**Étienne Bézout** was a French mathematician who is best known for his theorem on the number of solutions of polynomial equations.

- However the remarkable mathematics of Leonard Euler proved stronger than his parents wishes, for once Bézout had read Euler's works he wished to devote himself to mathematics.
- In 1758 Bézout was appointed an adjoint in mechanics of the Académie des Sciences and, in the same year, as royal censor.
- Bézout is famed for the texbooks which came out of this assignment.
- Bézout was appointed to succeed him becoming examiner of the Corps d'Artillerie.
- As might be expected given this approach aimong at the readership for whom Bézout intended his texts, his books came in for a certain amount of criticism for lacking rigour.
- Returning to give more information about Bézout's career, we should note that he was promoted to associé in mechanics at the Académie des Sciences in 1768 and then further promoted to pensionnaire in 1770.
- As we have indicated Bézout is famed for being a writer of textbooks but he is famed also for his work on algebra, in particular on equations.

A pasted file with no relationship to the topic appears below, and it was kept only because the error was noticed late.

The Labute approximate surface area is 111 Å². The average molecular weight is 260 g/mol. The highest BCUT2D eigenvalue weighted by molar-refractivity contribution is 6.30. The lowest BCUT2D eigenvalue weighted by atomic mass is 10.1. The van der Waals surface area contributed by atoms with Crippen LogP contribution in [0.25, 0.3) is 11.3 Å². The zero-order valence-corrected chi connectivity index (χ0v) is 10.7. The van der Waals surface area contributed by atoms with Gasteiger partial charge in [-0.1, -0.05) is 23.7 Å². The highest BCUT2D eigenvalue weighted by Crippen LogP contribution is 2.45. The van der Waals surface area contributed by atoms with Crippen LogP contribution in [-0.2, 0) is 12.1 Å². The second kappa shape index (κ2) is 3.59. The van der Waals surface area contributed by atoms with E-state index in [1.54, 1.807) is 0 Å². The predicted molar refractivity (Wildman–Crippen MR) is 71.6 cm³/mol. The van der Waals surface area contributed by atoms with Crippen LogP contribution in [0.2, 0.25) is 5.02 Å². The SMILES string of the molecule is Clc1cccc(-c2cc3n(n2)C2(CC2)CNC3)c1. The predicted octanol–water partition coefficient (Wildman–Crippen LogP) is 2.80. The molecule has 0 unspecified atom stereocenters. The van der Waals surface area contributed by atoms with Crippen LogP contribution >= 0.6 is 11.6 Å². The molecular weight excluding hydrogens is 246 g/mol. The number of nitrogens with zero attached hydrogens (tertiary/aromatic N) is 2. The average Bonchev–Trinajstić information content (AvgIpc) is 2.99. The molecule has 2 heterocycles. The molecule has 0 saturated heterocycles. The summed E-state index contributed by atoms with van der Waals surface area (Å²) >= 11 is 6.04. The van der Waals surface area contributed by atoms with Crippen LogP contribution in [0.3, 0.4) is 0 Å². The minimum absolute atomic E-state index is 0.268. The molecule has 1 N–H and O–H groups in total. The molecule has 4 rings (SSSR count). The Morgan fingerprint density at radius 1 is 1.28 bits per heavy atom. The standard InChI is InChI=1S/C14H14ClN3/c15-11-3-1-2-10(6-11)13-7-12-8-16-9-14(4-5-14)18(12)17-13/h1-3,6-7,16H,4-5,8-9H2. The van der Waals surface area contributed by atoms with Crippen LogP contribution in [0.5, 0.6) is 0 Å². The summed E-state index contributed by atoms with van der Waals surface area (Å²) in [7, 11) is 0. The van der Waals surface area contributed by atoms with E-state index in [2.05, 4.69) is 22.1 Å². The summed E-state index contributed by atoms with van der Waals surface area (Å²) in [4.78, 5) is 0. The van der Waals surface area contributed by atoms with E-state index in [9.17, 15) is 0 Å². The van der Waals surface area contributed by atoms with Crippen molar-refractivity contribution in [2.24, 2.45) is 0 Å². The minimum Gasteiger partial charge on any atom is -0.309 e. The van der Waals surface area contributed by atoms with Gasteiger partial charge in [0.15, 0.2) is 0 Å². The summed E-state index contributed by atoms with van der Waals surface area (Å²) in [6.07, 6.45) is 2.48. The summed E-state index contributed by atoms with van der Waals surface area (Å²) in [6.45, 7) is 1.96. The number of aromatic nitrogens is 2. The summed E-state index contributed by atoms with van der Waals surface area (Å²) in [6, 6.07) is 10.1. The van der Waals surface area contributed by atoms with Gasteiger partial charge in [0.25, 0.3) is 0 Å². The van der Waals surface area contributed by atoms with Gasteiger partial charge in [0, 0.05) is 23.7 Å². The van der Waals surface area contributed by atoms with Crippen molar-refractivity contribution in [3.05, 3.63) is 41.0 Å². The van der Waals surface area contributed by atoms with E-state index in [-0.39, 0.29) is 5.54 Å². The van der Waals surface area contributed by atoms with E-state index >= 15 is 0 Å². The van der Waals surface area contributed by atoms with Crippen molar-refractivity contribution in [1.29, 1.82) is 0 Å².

- The way Bézout went about his research is interesting since still today it is a good approach for obtaining results.
- Bézout had a name for this approach to mathematics, namely the "method of simplifying assumptions".
- Of course on the face of it this does not help solve the equation but Bézout made the simplifying assumption that one of the two equations was of a particularly simple form.
- Already this paper had introduced the topic to which Bézout would make his most important contributions, namely methods of elimination to produce from a set of simultaneous equations, a single resultant equation in one of the unknowns.
- As a result of the ideas in this paper for solving systems of simultaneous equations, Sylvester, in 1853, called the determinant of the matrix of coefficients of the equations the Bézoutiant.
- These and further papers published by Bézout in the theory of equations were gathered together in "Théorie générale des équations algébraiques" Ⓣ(General theory of algebraic equations) which was published in 1779.
- By a complete equation Bézout meant one defined by a polynomial which contains terms of all possible products of the unknowns whose degree does not exceed that of the polynomial.
- Despite this Bézout, who was prepared to enter long and difficult algebraic manipulations, proved his theorem with just a little hand waving over an inductive argument.
- In this work Bézout also gave the first satisfactory proof of a result of Maclaurin on the intersection of two algebraic curves.

Born 31 March 1730, Nemours, France. Died 27 September 1783, Basses-Loges (near Fontainbleau), France.

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Algebra

**O’Connor, John J; Robertson, Edmund F**: MacTutor History of Mathematics Archive